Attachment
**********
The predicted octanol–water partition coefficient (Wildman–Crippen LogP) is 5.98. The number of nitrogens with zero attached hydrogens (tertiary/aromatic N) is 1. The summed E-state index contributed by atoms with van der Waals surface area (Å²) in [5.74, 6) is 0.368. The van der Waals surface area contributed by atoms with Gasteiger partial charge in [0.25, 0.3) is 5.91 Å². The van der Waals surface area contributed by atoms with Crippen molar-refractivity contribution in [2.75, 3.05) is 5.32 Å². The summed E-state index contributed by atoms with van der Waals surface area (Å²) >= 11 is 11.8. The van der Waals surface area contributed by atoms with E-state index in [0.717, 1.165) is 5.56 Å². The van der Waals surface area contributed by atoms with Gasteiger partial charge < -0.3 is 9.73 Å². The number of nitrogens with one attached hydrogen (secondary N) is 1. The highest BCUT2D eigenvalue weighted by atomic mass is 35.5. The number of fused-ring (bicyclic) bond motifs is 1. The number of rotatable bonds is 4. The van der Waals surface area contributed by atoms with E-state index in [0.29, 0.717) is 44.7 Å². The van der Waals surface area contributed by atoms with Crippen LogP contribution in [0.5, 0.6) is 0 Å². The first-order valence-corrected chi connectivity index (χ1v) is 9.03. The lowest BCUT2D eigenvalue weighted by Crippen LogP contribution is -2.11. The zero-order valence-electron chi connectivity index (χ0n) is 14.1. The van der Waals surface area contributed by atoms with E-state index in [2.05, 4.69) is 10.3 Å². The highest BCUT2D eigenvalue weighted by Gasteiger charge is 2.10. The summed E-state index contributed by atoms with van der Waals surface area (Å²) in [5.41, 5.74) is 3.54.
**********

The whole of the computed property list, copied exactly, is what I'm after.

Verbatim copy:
The predicted octanol–water partition coefficient (Wildman–Crippen LogP) is 5.98. The number of nitrogens with zero attached hydrogens (tertiary/aromatic N) is 1. The summed E-state index contributed by atoms with van der Waals surface area (Å²) in [5.74, 6) is 0.368. The van der Waals surface area contributed by atoms with Gasteiger partial charge in [0.25, 0.3) is 5.91 Å². The van der Waals surface area contributed by atoms with Crippen molar-refractivity contribution in [2.75, 3.05) is 5.32 Å². The summed E-state index contributed by atoms with van der Waals surface area (Å²) >= 11 is 11.8. The van der Waals surface area contributed by atoms with E-state index in [0.717, 1.165) is 5.56 Å². The van der Waals surface area contributed by atoms with Gasteiger partial charge < -0.3 is 9.73 Å². The number of nitrogens with one attached hydrogen (secondary N) is 1. The highest BCUT2D eigenvalue weighted by atomic mass is 35.5. The number of fused-ring (bicyclic) bond motifs is 1. The number of rotatable bonds is 4. The van der Waals surface area contributed by atoms with E-state index in [0.29, 0.717) is 44.7 Å². The van der Waals surface area contributed by atoms with Crippen LogP contribution in [0.5, 0.6) is 0 Å². The first-order valence-corrected chi connectivity index (χ1v) is 9.03. The lowest BCUT2D eigenvalue weighted by Crippen LogP contribution is -2.11. The zero-order valence-electron chi connectivity index (χ0n) is 14.1. The van der Waals surface area contributed by atoms with E-state index in [2.05, 4.69) is 10.3 Å². The highest BCUT2D eigenvalue weighted by Gasteiger charge is 2.10. The summed E-state index contributed by atoms with van der Waals surface area (Å²) in [5.41, 5.74) is 3.54.